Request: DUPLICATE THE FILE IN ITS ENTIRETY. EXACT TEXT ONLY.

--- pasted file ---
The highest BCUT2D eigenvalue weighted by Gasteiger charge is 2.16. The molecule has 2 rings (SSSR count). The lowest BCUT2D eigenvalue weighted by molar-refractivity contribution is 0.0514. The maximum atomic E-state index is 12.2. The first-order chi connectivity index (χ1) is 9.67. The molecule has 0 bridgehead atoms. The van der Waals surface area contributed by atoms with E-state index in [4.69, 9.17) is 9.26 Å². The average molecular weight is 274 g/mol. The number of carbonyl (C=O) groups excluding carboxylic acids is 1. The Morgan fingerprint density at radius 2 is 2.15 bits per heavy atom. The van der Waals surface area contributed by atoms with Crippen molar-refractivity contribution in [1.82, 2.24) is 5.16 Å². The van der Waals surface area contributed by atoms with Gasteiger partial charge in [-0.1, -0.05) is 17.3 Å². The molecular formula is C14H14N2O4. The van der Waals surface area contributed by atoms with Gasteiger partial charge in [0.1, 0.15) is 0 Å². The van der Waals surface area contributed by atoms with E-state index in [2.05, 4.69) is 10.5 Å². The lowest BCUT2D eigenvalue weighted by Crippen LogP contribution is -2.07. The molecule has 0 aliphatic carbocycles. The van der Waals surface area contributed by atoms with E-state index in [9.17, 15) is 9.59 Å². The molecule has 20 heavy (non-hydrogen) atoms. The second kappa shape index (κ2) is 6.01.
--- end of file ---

The highest BCUT2D eigenvalue weighted by Gasteiger charge is 2.16. The molecule has 2 rings (SSSR count). The lowest BCUT2D eigenvalue weighted by molar-refractivity contribution is 0.0514. The maximum atomic E-state index is 12.2. The first-order chi connectivity index (χ1) is 9.67. The molecule has 0 bridgehead atoms. The van der Waals surface area contributed by atoms with E-state index in [4.69, 9.17) is 9.26 Å². The average molecular weight is 274 g/mol. The number of carbonyl (C=O) groups excluding carboxylic acids is 1. The Morgan fingerprint density at radius 2 is 2.15 bits per heavy atom. The van der Waals surface area contributed by atoms with Crippen molar-refractivity contribution in [1.82, 2.24) is 5.16 Å². The van der Waals surface area contributed by atoms with Gasteiger partial charge in [-0.1, -0.05) is 17.3 Å². The molecular formula is C14H14N2O4. The van der Waals surface area contributed by atoms with Gasteiger partial charge in [0.1, 0.15) is 0 Å². The van der Waals surface area contributed by atoms with E-state index in [2.05, 4.69) is 10.5 Å². The lowest BCUT2D eigenvalue weighted by Crippen LogP contribution is -2.07. The molecule has 0 aliphatic carbocycles. The van der Waals surface area contributed by atoms with E-state index in [9.17, 15) is 9.59 Å². The molecule has 20 heavy (non-hydrogen) atoms. The second kappa shape index (κ2) is 6.01.